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Ephemeral Bodies – Reassessing the Art of Carolee Schneemann and Joan Jonas

Andrea reviews a pair of new publications about influential multi-media and performance-based artists, Carolee Schneemann and Joan Jonas. – Artblog Editor


Carolee Schneemann: Kinetic Painting, edited by Sabine Breitwieser (Salzburg: Museum der Moderne and Munich: Prestel, 2015) ISBN 978-3-7913-5507-5 (English edition)

Click here to see the book on Amazon.

Book cover courtesy of Prestel.
Book cover courtesy of Prestel.

This long-awaited volume, published as an exhibition catalog, surveys the still-evolving career of Carolee Schneemann, whose work until now has been best represented by collections of the artist’s own published writing (More Than Meatjoy, edited by Bruce McPherson [1997] and Carolee Schneemann, Imaging Her Erotics; Essays, Interviews, Projects [2002]) and correspondence (Correspondence Course: An Epistolary History of Carolee Schneemann and Her Circle, edited by Kristine Stiles [2010] and reviewed on Artblog April 22, 2012).

Up to and Including Her Limits, performance at the Kitchen 1976. Photo by Allen Tannenbaum
Carolee Schneemann, “Up to and Including Her Limits,” performance at the Kitchen 1976. Photo by Allen Tannenbaum

Breitwieser conceived the exhibition and monograph as a product of Schneemann’s training as a painter and the artist’s own understanding that all of her works on film, performances, writings and installations derive from her painter’s viewpoint. While this may be hard for some readers to accept, it is useful to remember that much of her work had no precedent as to métier when it was made, so why not painting?

Schneemann is renowned for a handful of her performances (particularly “Meat Joy” and “Interior Scroll”), some of which were recorded on film. She is also highly respected by scholars of experimental film. She has incorporated videos of performances into later installations, re-situating the original ideas within the context of a later date and broader ideas rather than re-creating a performance that was inevitably a response to an earlier period and different situation. Critics and historians have had problems situating her work, which was truly multi-media before that term was theorized and long before it became a subject of specialty in art schools.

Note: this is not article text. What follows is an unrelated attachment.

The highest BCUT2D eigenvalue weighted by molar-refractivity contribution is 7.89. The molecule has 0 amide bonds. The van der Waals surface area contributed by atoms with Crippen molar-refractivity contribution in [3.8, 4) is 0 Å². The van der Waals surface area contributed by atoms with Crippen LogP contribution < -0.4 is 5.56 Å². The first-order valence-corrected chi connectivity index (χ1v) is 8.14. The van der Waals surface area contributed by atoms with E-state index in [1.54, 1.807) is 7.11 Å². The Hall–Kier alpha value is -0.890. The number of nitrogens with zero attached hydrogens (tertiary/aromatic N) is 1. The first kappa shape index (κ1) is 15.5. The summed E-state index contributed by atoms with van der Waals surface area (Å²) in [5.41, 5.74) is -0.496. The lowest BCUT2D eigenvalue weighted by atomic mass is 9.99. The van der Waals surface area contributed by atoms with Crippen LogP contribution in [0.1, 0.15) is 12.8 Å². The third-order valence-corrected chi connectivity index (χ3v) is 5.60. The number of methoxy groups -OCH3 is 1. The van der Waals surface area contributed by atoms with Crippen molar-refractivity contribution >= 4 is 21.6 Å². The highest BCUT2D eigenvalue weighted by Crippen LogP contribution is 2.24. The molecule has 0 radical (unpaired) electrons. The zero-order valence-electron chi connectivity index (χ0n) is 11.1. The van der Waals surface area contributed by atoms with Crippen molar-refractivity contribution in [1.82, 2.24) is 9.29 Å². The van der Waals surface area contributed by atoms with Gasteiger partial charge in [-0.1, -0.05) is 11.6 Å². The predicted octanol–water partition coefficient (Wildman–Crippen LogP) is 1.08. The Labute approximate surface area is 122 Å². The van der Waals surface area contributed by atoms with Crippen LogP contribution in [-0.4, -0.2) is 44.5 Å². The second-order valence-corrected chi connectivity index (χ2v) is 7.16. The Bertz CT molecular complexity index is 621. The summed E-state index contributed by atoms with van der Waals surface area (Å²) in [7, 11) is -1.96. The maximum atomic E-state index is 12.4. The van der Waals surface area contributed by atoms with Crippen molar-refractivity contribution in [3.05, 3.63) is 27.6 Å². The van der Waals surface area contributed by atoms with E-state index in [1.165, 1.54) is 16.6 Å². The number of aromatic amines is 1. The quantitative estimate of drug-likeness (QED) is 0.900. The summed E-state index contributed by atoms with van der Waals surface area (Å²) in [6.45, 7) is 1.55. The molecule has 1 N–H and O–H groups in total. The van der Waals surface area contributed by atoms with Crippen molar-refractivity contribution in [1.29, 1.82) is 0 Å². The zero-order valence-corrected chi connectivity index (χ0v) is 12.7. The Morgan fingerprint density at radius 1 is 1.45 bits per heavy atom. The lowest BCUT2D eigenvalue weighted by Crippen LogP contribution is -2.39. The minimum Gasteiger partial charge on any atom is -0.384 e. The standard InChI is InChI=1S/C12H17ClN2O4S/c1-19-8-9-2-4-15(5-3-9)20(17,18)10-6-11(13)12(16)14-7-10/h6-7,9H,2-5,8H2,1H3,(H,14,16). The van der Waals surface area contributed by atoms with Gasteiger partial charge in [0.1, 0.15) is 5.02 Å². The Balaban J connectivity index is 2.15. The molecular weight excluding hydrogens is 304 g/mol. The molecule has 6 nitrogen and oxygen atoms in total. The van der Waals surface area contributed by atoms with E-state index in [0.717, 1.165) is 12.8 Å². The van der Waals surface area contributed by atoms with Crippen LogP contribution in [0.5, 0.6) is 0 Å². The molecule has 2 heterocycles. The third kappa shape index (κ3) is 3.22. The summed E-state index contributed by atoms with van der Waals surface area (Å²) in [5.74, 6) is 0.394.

Eye Body, 36 Transformative Actions for Camera, 1963. Photo by Erró.
Carolee Schneemann, “Eye Body, 36 Transformative Actions for Camera,” 1963. Photo by Erró.

This sumptuous volume should call attention to the breadth and multi-media format of much of Schneemann’s work, and to the sweep of her subject matter. Her subjects range from war, death, subject/object relations, animal rights and interspecies communication, and bodily knowledge, to more widely understood exploration of female sexual desire and agency and a feminist approach to art history and the dynamics of the art world. The book includes a critical overview and annotations by Breitwieser, the curator, and essays by Branden W. Joseph on critical responses to the challenging ambiguity inherent to Schneemann’s radical work across and between media, Mignon Nixon on her interweaving of personal and political subjects from female desire to war and aggression, Ara Osterweil on Schneemann’s highly innovative films, and Judith Rodenbeck on the range of ideas from literature and dance to biology, linguistics, and crystallography that evolved from Schneemann’s research for the 1966 work, “Water Light/Water Needle.”